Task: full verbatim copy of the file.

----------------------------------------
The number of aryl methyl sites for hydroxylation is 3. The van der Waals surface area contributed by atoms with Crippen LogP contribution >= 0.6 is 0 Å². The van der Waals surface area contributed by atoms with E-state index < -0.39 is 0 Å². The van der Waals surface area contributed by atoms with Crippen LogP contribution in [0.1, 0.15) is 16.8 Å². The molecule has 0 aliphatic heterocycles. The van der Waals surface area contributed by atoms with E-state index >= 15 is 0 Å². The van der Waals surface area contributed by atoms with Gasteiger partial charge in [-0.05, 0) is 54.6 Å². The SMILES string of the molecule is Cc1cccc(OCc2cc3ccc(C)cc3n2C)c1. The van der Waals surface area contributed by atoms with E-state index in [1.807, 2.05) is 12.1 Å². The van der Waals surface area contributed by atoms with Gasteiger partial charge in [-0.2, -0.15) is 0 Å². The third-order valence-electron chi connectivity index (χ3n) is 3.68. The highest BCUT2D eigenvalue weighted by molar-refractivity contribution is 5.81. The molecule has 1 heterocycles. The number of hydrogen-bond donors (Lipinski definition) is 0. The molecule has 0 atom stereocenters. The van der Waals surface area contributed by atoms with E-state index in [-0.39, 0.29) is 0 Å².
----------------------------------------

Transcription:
The number of aryl methyl sites for hydroxylation is 3. The van der Waals surface area contributed by atoms with Crippen LogP contribution >= 0.6 is 0 Å². The van der Waals surface area contributed by atoms with E-state index < -0.39 is 0 Å². The van der Waals surface area contributed by atoms with Crippen LogP contribution in [0.1, 0.15) is 16.8 Å². The molecule has 0 aliphatic heterocycles. The van der Waals surface area contributed by atoms with E-state index >= 15 is 0 Å². The van der Waals surface area contributed by atoms with Gasteiger partial charge in [-0.05, 0) is 54.6 Å². The SMILES string of the molecule is Cc1cccc(OCc2cc3ccc(C)cc3n2C)c1. The van der Waals surface area contributed by atoms with E-state index in [1.807, 2.05) is 12.1 Å². The van der Waals surface area contributed by atoms with Gasteiger partial charge in [-0.2, -0.15) is 0 Å². The third-order valence-electron chi connectivity index (χ3n) is 3.68. The highest BCUT2D eigenvalue weighted by molar-refractivity contribution is 5.81. The molecule has 1 heterocycles. The number of hydrogen-bond donors (Lipinski definition) is 0. The molecule has 0 atom stereocenters. The van der Waals surface area contributed by atoms with E-state index in [-0.39, 0.29) is 0 Å².